Santa Barbara-based photonics firm Calient Technologies has raised $27 million in venture capital and hired a new chief financial officer to lead growth.
The firm said July 24 that it raised the round from a combination of new and existing investors and that the funding will be used to enhance its portfolio of 3D micro electromechanical devices, or MEMs. The new funds will also be used to extend its intellectual property portfolio and to provide working capital, Calient said.
The latest funding round brings Calient’s total raised over the past two years to $46.4 million.
The company was founded out of UC Santa Barbara in 2000, when the first dot-com explosion resulted in a bandwidth crunch. MEMs are its core technology. On a single silicon chip, the company can make hundreds of tiny mirrors. Those mirrors swing on two hinges, giving them the freedom to rotate in almost any direction, beaming light-based data signals with extremely high bandwidth.
Exploding user demand for online video from firms such as Netflix, YouTube and Hulu is driving a huge demand for bandwidth, both in Internet networks that get data to users and within the massive data centers that store, process and serve up that data. Calient said it is helping meet that demand with products that help data centers communicate internally and are obvious to whatever coding language the data center’s servers happen to be talking to each other.
“Data centers are cumulatively becoming almost 20 percent of the total power consumption for our country,” Calient Chairman and CEO Atiq Raza told the Business Times. “You’re talking about a gigantic scale. A third of that power is dedicated to supplying power and cooling.”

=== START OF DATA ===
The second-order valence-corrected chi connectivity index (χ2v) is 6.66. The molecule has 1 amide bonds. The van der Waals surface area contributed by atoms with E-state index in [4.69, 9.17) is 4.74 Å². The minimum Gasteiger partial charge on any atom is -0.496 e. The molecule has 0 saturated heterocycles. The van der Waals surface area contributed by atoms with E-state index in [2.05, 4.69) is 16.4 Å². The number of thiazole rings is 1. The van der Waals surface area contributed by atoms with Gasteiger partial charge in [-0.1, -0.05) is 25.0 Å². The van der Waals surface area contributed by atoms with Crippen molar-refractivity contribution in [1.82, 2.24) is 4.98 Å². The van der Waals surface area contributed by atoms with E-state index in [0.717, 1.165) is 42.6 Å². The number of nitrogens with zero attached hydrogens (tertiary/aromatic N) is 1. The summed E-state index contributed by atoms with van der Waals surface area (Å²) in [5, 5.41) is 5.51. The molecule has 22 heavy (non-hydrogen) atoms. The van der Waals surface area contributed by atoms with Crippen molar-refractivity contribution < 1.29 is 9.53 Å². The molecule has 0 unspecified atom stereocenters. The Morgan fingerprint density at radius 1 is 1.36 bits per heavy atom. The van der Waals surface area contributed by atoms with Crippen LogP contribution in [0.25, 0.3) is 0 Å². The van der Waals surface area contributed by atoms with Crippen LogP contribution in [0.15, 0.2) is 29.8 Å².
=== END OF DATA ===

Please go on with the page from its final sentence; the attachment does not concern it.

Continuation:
As demand for its products heats up, Calient has also hired a new CFO. Jag Setlur is a 20-year technology industry veteran, Calient said, who joins the Santa Barbara firm from July Systems, where he was the chief operating officer and CFO. Before that, he was the CFO for Cotendo, where he closed two rounds of funding of nearly $30 million and managed the sale of the company to Akamai. Setlur has also held leadership roles at NetXen, which was acquired by Qlogic; VeriSign; CoWare, which was acquired by Synopsys; enStage, iPrint Technologies, which was acquired by American TonerServ Corp.; TCSI; and UB Networks.
Raza told the Business Times he expects Setlur to be deeply involved in operations as the company expands its customer base and works to meet demand. The firm has a headcount of about 100 people.
“We are ramping up our manufacturing activity,” Setlur said. “We’ve added an additional shift, as well as keeping up our R&D function.”